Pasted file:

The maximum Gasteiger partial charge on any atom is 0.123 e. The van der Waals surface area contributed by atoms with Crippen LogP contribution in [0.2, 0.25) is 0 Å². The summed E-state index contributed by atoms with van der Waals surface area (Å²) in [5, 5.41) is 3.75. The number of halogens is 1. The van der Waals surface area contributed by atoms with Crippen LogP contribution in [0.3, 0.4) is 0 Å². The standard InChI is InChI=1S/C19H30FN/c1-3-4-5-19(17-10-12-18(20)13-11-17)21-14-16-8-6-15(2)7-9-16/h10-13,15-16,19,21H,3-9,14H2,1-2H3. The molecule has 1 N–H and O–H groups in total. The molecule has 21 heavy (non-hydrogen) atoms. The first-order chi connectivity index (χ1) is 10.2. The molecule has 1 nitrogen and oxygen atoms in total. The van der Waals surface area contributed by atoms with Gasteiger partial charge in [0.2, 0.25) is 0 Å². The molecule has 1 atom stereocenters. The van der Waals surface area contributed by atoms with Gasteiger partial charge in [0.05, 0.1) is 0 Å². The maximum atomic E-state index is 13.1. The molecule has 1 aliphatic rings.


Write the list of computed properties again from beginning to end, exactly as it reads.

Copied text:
The maximum Gasteiger partial charge on any atom is 0.123 e. The van der Waals surface area contributed by atoms with Crippen LogP contribution in [0.2, 0.25) is 0 Å². The summed E-state index contributed by atoms with van der Waals surface area (Å²) in [5, 5.41) is 3.75. The number of halogens is 1. The van der Waals surface area contributed by atoms with Crippen LogP contribution in [0.3, 0.4) is 0 Å². The standard InChI is InChI=1S/C19H30FN/c1-3-4-5-19(17-10-12-18(20)13-11-17)21-14-16-8-6-15(2)7-9-16/h10-13,15-16,19,21H,3-9,14H2,1-2H3. The molecule has 1 N–H and O–H groups in total. The molecule has 21 heavy (non-hydrogen) atoms. The first-order chi connectivity index (χ1) is 10.2. The molecule has 1 nitrogen and oxygen atoms in total. The van der Waals surface area contributed by atoms with Gasteiger partial charge in [0.2, 0.25) is 0 Å². The molecule has 1 atom stereocenters. The van der Waals surface area contributed by atoms with Gasteiger partial charge in [0.05, 0.1) is 0 Å². The maximum atomic E-state index is 13.1. The molecule has 1 aliphatic rings.